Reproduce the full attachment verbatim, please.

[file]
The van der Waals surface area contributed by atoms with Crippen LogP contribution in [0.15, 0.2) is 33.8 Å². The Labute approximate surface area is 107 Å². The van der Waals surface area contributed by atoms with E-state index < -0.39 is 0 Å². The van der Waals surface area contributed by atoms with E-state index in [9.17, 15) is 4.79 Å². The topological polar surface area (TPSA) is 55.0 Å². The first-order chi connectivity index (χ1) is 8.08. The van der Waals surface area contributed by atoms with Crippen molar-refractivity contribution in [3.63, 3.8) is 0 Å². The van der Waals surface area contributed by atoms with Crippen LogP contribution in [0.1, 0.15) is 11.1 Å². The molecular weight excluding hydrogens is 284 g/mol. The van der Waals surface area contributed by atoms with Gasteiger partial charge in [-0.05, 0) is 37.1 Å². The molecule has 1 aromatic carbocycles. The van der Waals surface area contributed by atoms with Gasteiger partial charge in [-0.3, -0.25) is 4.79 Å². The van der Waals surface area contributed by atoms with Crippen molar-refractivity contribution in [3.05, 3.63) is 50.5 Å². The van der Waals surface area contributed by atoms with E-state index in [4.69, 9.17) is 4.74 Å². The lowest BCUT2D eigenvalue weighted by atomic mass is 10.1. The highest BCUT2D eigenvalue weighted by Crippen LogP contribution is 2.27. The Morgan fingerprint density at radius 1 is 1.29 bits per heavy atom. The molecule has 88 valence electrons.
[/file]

The van der Waals surface area contributed by atoms with Crippen LogP contribution in [0.15, 0.2) is 33.8 Å². The Labute approximate surface area is 107 Å². The van der Waals surface area contributed by atoms with E-state index < -0.39 is 0 Å². The van der Waals surface area contributed by atoms with E-state index in [9.17, 15) is 4.79 Å². The topological polar surface area (TPSA) is 55.0 Å². The first-order chi connectivity index (χ1) is 8.08. The van der Waals surface area contributed by atoms with Crippen molar-refractivity contribution in [3.63, 3.8) is 0 Å². The van der Waals surface area contributed by atoms with Crippen LogP contribution in [0.1, 0.15) is 11.1 Å². The molecular weight excluding hydrogens is 284 g/mol. The van der Waals surface area contributed by atoms with Gasteiger partial charge in [-0.05, 0) is 37.1 Å². The molecule has 1 aromatic carbocycles. The van der Waals surface area contributed by atoms with Gasteiger partial charge in [-0.3, -0.25) is 4.79 Å². The van der Waals surface area contributed by atoms with Crippen molar-refractivity contribution in [3.05, 3.63) is 50.5 Å². The van der Waals surface area contributed by atoms with E-state index in [4.69, 9.17) is 4.74 Å². The lowest BCUT2D eigenvalue weighted by atomic mass is 10.1. The highest BCUT2D eigenvalue weighted by Crippen LogP contribution is 2.27. The Morgan fingerprint density at radius 1 is 1.29 bits per heavy atom. The molecule has 88 valence electrons.